Recent suicides of prominent musicians like Chris Cornell and Chester Bennington put the dangers of depression in the spotlight. At the same time, Google is usually the first place people turn to if they want to find out whether they have symptoms of a certain illness. Aware of that fact, the company decided to partner with the US National Alliance on Mental illness (NAMI) and has prepared a questionnaire that is aimed to help people determine whether they have symptoms of Clinical Depression and to seek help if necessary. The questionnaire that bears the name PHQ-9 is anonymous and has been clinically validated.

Depression is a silent killer

People often think that they are simply having a bad day, but it can turn out to be something much more serious. In case of depression, a form of mental illness, it has been determined that one of five people in the US suffer from episodes of clinical depression. More than 50 percent of people who suffer from it never seek professional help, while others do so only when the illness gets into a well-developed stage, sometimes as long as eight years!

Recently, Google has become quite active in the field of healthcare. In presenting its online tool prepared in cooperation with NAMI, the company aims to encourage more possibly depressed people to seek professional help.

Now, anybody in the US searching for the term "clinical depression" will be offered the possibility to take a test that would assist in determining the level of the depression symptoms.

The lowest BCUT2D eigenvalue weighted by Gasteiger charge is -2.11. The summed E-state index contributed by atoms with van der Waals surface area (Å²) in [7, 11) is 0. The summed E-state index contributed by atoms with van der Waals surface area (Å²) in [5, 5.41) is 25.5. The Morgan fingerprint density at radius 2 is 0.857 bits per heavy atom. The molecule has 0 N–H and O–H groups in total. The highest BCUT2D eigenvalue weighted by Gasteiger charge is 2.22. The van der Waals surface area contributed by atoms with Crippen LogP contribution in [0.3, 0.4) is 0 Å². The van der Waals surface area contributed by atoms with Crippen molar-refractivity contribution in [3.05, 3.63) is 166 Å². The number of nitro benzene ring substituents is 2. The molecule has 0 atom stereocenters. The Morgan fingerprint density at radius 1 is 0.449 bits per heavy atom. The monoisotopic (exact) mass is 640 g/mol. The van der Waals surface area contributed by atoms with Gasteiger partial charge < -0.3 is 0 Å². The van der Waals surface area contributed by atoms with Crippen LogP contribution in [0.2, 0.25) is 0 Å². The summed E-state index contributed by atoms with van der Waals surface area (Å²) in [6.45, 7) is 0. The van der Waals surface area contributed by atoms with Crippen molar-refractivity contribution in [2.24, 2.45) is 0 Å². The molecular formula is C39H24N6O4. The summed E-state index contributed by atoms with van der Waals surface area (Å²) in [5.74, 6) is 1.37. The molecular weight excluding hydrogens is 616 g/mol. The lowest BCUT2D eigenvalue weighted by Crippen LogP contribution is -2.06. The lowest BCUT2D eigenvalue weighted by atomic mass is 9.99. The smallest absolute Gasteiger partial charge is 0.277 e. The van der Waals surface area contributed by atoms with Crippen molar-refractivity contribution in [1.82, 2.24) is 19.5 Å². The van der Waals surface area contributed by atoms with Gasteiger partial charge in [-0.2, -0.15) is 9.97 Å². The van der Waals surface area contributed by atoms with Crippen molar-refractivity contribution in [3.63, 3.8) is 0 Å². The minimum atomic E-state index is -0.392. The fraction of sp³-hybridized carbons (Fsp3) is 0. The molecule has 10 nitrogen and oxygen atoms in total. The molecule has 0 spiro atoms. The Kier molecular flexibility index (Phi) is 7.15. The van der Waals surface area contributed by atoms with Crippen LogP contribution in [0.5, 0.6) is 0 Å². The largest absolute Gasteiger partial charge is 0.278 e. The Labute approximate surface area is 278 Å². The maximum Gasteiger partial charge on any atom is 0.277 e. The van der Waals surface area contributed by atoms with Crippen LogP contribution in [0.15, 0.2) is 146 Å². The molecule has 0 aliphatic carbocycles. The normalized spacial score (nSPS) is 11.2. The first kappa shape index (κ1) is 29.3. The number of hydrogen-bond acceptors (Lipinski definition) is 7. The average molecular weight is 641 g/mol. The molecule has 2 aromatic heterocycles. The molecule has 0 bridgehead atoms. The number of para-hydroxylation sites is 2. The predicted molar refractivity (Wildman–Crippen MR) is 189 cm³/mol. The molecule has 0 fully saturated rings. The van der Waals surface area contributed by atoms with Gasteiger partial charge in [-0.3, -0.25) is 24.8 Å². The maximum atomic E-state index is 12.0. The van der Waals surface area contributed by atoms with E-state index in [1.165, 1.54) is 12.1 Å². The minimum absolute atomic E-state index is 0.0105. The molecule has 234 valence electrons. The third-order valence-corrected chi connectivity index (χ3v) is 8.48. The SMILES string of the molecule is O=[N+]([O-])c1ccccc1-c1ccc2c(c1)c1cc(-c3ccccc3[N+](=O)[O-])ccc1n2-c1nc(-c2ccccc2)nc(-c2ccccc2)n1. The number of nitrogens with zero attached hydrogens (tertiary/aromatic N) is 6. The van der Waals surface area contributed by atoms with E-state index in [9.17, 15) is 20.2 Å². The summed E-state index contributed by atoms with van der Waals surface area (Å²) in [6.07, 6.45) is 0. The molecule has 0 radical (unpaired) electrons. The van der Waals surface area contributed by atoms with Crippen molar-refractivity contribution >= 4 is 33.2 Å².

The questionnaire Google will be using is a reformulated version of PHQ-9, a test already in clinical use. Mary Gilberti, NAMI's CEO, who said that this test is a "clinically validated screening questionnaire which can help identify levels of depressive symptoms." But, this questionnaire is not supposed to be the only tool used to determine whether somebody is depressed or not and it should be used to motivate people to seek professional medical help.

Questionnaire's limits

Mental health experts have met the Google's action with mixed feelings. Dr. Michael Thase, a professor of psychiatry at the Perelman School of Medicine at the University of Pennsylvania is of the opinion that while there might be some false results to the test, Google's initiative represents a good idea as it can represent a simple and reliable way to screen for depression.

Dr. David Hellerstein, a professor of clinical psychiatry at Columbia University Medical Center in New York City, had similar mixed feelings about the possibility of the test turning out false results, but also thought that the questionnaire could have more positive impact than a negative one.

Another question that arises in a search for answers to sensitive questions is the level of privacy. While the results are supposed to be completely private, Google will still be tracking them. At the moment, Google has not made it public what it will do with such tracked results besides keeping them in its archives.